Trafalgar meets the Battle of Britain as a Napoleonic-era British frigate captures a French ship bearing a valuable dragon egg. Britain’s Aerial Corps has been sadly depleted and, if air superiority is lost over the channel, Napoleon will be able to drive the Navy from the sea and ferry his invasion to Dover. It’s Jack Aubrey in Pern, and it’s a ton of fun.

Getting Started With Storyspace

When we started with Storyspace, personal computers were new and the idea of literary machines was controversial. Lots of people assumed that computers were for numbers, for accounting and business, and the idea of working toward something better than books seemed both crazy and strangely intriguing. Still, a lot of what we needed to do to get started was mechanical: this is a mouse, this is a file, this is a menu.

Today, the mechanical problems are much slighter, but the rhetorical problems are even greater. In the 1980s, postmodernism was fresh and (fairly) new and the horizons of critical theory glittered in the distance. Now, the path to that particular Emerald City is well-trodden, though lots of people no longer have much interest in going there. We’ve been reading and writing with links for twenty years: surely we know everything, right?

But we don’t: there’s a lot about plain old node-and-link hypertext, about writing with plain old static Web pages, that we don’t understand. There’s even more that we don’t understand about dynamic links, links that change as you read.

And what about the kids? There’s a new crop of freshmen coming in September, right? There always is. By definition, they don’t know How To Do It – and the best of them, of course, will shortly demonstrate that we don’t know, either.

I’m collecting exercises for teaching hypertext writing, in the hope of guiding Storyspace 3. If you’ve got a good assignment or lesson plan or a workshop segment that work, I’d love to hear about it. Email me.

Jul 15 23 2015

Storyspace 3

Storyspace 3

I’ve been burning the candle at both ends for the last few days, and we now have a rough working build of Storyspace 3 – a new version of Eastgate’s classic tool for writing hypertext narrative.

Storyspace 3 is entirely new, built on the same foundation as Tinderbox. Much remains to be done, but it’s reading afternoon and Lust and everything looks like it’s coming together.

There’s lots of good news. Typography is far better. The editor is much better. Old limitations -- no multiple selection, no resizable writing spaces – are gone for good. (Remember 32-character titles? Remember when Victory Garden took five minutes to load?)

I believe this is the fourth time I’ve written a Storyspace, and in recent days I’ve passed a number of old familiar landmarks, places where famous bugs used to hang out. The code is all new, but you can see in the new code the shadows of long-forgotten issues. Over here is Deena’s Default Bug, which changes the behavior when you press [Return] without selecting anything. That recalls another of Deena Larsen’s famous bugs, Deena’s Kelly Green Bug, where following a specific link in a specific document turned all the text a painfully bright green. That one arose because, back then, we had no memory protection at all: if you dereferenced a null pointer, you go whatever was located at 0x0000, and if you used that pointer as an object, you could accidentally reset the clock, change the operating system jump table, and turn everything green. Speaking of bugs, there was “Storyspace ate my links,” which took two years to track down, and the Exam Week Bug, a rare file corruption bug that cropped up annually and which almost exclusively afflicted people pulling all-nighters right before the end of the semester. That one involved editing while printing an unsaved document -- the sort of thing that people are most likely to do right before a deadline.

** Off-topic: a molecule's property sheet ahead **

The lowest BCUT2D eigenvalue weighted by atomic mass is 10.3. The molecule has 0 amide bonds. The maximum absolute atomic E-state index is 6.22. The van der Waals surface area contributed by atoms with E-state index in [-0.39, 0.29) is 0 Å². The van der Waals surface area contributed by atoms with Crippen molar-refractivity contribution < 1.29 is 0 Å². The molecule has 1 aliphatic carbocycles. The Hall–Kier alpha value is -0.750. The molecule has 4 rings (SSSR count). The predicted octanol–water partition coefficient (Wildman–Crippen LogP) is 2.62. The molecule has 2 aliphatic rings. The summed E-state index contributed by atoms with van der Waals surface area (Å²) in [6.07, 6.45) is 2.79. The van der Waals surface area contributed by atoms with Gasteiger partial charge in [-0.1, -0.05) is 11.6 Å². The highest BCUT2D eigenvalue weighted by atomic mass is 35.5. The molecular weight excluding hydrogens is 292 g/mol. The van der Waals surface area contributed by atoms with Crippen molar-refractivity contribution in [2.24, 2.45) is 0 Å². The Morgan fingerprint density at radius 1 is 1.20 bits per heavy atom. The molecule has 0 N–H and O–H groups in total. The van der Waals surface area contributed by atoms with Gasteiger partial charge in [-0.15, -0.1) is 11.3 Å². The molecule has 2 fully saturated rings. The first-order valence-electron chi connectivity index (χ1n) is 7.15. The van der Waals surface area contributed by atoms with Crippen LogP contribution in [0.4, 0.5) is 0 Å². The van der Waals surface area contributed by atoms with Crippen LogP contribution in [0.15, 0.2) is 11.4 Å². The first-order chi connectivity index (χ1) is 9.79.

There will be more. I’ve got ideas for nice new things – greatly improved guard fields, and some nice new actions. There’s a ton of writing to do.

I really need to get some sleep sometime.

by Cecilia Tan

The first in Tan’s series on Magic University – a hidden faculty at Harvard for the study of magic. Tan, a Readercon regular, writes erotica, and the central conceit of the series is David Mamet’s essay on his experience of college: “Sex Camp.” In Tan’s world, magicians generally have a very specific talent, a special proclivity that they discover in looking for their college major. Some are soothsayers, some healers, some conjurors. Kyle Wadsworth, though he doesn’t know it when he arrives for his Harvard interview, is very good at sex.

One thing that surprised me is the clean simplicity and charm of the sex scenes. Romance writers have developed a ghastly stylization of language to signal romantic intensity: one sure sign is the switch from talking about “his strength” to writing about “the strength of him.” Tan avoids this, and gets college twin-bed sex right while (for the most part) sparing my maiden blushes.

Jul 15 16 2015


by Edan Lepucki

A postmodern post-apocalypse, a world in which civilization has slowly puttered to a stop. Our hero and heroine have fled slowly-rotting Los Angeles for a verdant strip of green somewhere in the Central Valley, a place they call “the afterlife” where they eek out a life in nearly total isolation. Back home, the cities are slowly collapsing into stagnation and decay, while everyone with money has retreated to gated “communities” behind fortified walls defended by private armies and threatened by marauding land pirates.